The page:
Most of the evidence in this report, however, indicates that even when productivity improvement is realized at a lower level (e.g., the individual), there are influences that might inhibit improvement from being realized at a higher level (e.g., the organization). We have examined those influences from the individual to the organization and from the organization to the individual. The concepts that aid in the understanding of these dynamics were presented by Goodman, Lerch, and Mukhopadhyay in Chapter 3. Examinations of those concepts and of how they operate in specific work domains were reported for office automation by Schneider and Klein in Chapter 4, for software engineering by Kiesler, Wholey, and Carley in Chapter 9, and for computer-aided design by Harris in Chapter 10.

Another form of the productivity paradox is provided by the practice of downsizing. Organizational downsizing has been one of the major initiatives undertaken by U.S. firms during the past decade to increase productivity. It is an initiative that is assumed to lead directly to increased productivity by increasing the ratio of output to input. However, according to the evidence summarized by Whetten and Cameron in Chapter 11, this intervention (similar to the introduction of technology) has not had the anticipated effects. They concluded that this productivity paradox is explained by the use of downsizing approaches that typically ignore the effects of organizational linkages.

The concept of organizational linkages provides a useful framework for examining the productivity paradox. It has led the panel to conclude that a major contributor to the paradox has been the common attempt to initiate change through the introduction of a single intervention (technology) at a single level in the organization (the individual). As suggested by Schneider and Klein in Chapter 4 and by Sink and Smith in Chapter 6, changing a single aspect of an organization almost never results in a substantial change in organizational performance. Organizations are too complex, their performance is too multidetermined, and their inertia is too great for a single innovation at the individual level to have a substantial impact on organizational performance. Even if an intervention does in fact augment individual productivity, there may be no resulting improvements in organizational productivity. Multiple, congruent interventions are needed to achieve the desired impact. This leads to the requirement for an organizational systems framework to clarify the multiple reciprocal linkages that determine organizational productivity.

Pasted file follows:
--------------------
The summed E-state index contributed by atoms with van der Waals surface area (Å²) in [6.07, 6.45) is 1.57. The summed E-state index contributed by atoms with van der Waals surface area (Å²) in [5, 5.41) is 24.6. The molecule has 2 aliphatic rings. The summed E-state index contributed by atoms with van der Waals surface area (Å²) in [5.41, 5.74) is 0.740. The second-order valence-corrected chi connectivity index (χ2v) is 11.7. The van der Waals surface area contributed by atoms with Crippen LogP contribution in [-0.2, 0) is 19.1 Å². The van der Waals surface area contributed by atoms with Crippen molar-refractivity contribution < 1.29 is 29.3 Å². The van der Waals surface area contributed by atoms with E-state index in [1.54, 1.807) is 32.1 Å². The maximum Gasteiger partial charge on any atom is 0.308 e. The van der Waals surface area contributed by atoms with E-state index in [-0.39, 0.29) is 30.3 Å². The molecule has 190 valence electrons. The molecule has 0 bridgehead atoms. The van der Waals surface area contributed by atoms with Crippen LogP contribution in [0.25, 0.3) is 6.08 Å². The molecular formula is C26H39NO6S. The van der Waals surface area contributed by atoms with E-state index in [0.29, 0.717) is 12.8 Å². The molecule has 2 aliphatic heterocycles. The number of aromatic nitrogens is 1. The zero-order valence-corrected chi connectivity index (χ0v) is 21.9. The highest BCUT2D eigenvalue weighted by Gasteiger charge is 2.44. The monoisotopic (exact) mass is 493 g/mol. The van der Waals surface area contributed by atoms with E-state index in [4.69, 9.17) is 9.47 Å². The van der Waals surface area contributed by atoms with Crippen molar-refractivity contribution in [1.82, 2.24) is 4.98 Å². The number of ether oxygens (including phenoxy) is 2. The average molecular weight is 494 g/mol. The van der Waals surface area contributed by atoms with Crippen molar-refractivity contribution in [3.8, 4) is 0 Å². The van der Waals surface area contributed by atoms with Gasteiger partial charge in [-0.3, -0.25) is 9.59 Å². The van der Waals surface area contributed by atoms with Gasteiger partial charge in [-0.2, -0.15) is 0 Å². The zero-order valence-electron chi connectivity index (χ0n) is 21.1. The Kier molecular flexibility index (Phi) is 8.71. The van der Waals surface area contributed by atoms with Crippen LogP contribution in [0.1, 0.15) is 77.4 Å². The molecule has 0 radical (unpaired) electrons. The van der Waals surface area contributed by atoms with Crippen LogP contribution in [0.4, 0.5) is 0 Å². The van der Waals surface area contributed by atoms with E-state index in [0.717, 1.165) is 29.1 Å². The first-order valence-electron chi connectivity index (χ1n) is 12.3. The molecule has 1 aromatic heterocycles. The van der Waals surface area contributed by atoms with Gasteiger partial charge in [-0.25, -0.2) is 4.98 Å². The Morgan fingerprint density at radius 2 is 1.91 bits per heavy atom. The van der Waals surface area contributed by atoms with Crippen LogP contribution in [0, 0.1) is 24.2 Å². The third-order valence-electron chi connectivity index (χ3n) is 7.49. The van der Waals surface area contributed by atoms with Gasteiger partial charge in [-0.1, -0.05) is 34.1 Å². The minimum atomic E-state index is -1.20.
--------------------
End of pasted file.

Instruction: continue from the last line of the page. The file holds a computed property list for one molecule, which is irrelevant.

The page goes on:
As discussed by Sink and Smith in Chapter 6, making an improvement intervention in one entity and projecting positive performance linkages to other entities at the same or different levels require profound knowledge. Profound knowledge encompasses a theory of sys-



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